Paint A Vivid Setting

And now for something completely different!

The Prompt

Write a story in which the setting is key


  • Choose a setting for your story based on a real place that you know intimately. You can change details, of course, but this just makes it easier to summon up images in your mind. You can change it to be it futuristic, or historical, or on another planet, but base your buildings on building as you know, base the weather on whether you understand. Use your experiences to make this story shine.
  • Sometimes we worry too much about plot and forget the story is NOT just about the things that are happening. A reader wants to be sucked into the story. They want to be able to see and feel everything the characters are seeing and feeling. Having a strong setting, a strong sense of where they are in space and time, can really help with this.
  • In a short story we don’t have a lot of space. It’s important for every element of the story to serve multiple functions. Setting can provide atmosphere. It can echo or heightened emotions, and it can tell us a lot about the time, place, characters, and mood of your story.
  • Think about your grandmother’s house and how it was decorated and furnished. Didn’t that tell you a lot about who you were going to find living in that house? Think about the houses in Architecture Digest magazine. Who would you expect to find living in one of those houses?
  • Atmosphere, weather, climate, all of these things can enhance or echo your character’s situation and emotion. Storms speak of peril. Humidity makes things feel oppressive. If the trees are bare we know it’s winter.
  • Simple details like whether or not there are weeds growing up through the paving can tell is a lot about the neighborhood in which your character finds themselves.
  • Don’t worry about creating a complicated or original plot in this story. The exercise here is to practice using setting to enhance the simple story that you’re telling. Choose a character, give them a simple mission, and build the reader’s experience into a feast.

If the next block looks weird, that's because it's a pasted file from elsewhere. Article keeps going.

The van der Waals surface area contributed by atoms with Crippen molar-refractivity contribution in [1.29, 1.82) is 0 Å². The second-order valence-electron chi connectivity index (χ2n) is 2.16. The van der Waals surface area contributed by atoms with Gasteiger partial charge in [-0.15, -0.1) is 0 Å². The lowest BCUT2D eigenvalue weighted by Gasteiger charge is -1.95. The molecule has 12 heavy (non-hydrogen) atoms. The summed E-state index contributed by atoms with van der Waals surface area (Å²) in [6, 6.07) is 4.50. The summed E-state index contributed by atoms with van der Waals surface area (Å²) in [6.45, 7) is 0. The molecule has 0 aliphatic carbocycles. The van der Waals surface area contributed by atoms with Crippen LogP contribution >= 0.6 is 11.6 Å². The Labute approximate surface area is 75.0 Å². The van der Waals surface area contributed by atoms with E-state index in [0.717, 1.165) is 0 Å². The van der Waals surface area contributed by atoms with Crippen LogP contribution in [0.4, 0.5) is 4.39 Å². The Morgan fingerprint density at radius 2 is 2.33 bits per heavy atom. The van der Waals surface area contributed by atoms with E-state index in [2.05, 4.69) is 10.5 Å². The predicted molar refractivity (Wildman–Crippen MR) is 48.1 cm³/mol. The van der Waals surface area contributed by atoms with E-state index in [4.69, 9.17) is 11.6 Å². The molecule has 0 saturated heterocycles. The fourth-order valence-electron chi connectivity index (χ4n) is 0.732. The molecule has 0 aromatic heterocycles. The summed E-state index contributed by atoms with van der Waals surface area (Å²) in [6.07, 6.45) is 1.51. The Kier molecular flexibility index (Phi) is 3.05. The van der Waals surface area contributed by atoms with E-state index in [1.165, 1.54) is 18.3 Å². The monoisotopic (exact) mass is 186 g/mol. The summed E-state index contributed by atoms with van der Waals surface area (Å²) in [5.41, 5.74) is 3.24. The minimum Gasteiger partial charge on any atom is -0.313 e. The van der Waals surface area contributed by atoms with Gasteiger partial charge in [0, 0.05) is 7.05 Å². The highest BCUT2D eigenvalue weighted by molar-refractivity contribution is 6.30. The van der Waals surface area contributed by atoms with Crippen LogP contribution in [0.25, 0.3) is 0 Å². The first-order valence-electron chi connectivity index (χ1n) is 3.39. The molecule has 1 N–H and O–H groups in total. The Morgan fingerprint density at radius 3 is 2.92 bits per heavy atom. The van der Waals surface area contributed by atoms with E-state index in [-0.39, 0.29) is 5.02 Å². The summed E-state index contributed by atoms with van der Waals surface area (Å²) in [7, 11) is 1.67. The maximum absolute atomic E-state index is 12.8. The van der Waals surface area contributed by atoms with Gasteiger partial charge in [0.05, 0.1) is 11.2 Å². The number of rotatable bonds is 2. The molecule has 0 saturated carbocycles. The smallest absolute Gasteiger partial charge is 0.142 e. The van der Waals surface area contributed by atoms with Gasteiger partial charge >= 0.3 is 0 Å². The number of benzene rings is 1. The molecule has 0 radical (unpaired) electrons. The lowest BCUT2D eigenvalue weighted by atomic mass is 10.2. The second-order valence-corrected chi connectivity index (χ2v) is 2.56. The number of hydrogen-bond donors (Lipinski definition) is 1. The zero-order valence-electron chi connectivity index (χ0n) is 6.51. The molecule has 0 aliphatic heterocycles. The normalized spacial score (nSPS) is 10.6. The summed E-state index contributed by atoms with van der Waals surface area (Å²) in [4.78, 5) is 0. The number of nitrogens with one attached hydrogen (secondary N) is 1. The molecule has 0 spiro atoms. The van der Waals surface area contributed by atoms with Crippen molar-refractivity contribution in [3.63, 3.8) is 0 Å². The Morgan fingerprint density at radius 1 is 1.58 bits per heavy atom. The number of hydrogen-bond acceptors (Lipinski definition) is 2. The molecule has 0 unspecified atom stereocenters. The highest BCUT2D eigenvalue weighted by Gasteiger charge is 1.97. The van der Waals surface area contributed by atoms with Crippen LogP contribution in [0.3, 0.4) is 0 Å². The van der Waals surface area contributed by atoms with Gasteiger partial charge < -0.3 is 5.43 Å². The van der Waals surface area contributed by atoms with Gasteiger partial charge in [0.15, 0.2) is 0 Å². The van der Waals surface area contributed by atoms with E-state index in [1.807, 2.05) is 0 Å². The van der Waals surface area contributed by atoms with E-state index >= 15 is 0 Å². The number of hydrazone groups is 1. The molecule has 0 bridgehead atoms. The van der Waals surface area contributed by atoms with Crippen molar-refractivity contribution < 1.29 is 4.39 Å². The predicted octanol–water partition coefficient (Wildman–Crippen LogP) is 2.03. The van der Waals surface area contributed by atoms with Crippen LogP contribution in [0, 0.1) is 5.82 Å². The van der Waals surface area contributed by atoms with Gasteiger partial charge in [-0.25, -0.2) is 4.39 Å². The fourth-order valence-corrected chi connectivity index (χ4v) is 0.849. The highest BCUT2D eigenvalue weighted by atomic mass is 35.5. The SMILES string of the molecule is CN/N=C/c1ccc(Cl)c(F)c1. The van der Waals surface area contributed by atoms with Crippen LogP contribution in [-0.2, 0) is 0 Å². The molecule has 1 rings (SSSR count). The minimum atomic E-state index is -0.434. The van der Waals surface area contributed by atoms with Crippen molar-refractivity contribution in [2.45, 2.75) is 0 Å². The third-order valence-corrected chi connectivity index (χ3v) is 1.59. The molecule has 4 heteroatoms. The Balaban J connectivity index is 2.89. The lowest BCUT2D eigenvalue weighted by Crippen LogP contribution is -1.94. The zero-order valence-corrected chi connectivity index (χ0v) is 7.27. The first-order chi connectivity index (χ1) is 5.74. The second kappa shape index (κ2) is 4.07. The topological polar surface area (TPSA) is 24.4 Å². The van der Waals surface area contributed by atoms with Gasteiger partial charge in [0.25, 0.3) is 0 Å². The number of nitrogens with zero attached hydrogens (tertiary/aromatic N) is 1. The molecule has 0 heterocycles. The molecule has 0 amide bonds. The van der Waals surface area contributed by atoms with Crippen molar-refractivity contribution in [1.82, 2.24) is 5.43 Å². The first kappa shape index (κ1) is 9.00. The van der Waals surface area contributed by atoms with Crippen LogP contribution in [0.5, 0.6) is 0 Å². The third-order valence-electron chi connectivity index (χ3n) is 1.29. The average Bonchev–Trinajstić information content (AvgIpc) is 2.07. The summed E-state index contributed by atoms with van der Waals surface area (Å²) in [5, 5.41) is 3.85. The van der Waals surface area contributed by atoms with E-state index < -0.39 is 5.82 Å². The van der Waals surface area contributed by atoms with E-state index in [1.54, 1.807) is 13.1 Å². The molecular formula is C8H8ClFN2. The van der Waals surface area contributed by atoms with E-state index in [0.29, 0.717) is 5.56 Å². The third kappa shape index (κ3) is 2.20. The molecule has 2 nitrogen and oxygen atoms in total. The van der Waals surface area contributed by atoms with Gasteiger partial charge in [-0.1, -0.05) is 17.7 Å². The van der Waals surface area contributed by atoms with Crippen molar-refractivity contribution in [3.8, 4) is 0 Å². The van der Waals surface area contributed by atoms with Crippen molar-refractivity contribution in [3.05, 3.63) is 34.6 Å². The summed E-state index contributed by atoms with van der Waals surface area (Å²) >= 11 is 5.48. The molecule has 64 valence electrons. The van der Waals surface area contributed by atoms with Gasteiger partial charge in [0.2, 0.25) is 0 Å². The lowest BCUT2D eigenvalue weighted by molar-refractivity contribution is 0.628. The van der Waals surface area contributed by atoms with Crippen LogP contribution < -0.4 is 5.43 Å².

• Use all five senses. “Cinematic writing” can be good, but it means you’re only using your eyes. Use sounds to hear things, use the feel of things, the smell of things, the taste of things — even if the person isn’t eating, the tang of something-in-the-air can tell us whether we are near the sea, or near a decomposing body, or whatever it is that your story needs. Using all five senses will make your reader unable to separate themselves from the story, which is what you want.

Leave a comment and share what kind of setting you used. How’s the challenge going? Got any tips for the rest of us? Share them now!

24 thoughts on “Paint A Vivid Setting”

  1. Comment on prompt:I liked this Setting prompt. I wrote what I could, time and energy permitting, and then summarized some parts parts towards the end. I really want to work on this more, and like the idea of starting with a setting. I used a house that had meaning for me in the past, and went back and forth from then to now.

  2. These have been such great days!11 days of writing, every day. Thank you, Julie, for inspiring me. 🙂

  3. Interesting prompt because I was able to take a setting I know and turn it a bit so that it became a piece of science fiction. Thank you.

  4. This challenge has so far been really challenging and rewarding. I’ve written more new stories, and injected juice into old stories, than I have in a long time. This prompt was difficult, but not insurmountably so. I’m excited to see what the rest of the month brings! Here are snippets of all the stories I’ve worked on so far this month: http://wp.me/P45IPu-BM

  5. This was a great prompt!

    I imagined my Nan’s house which was really dark and spooky to me as a kid, and the story was just one little girl going to the loo and having to deal with a spider. It was great fun to write.

    Thanks for the prompt!

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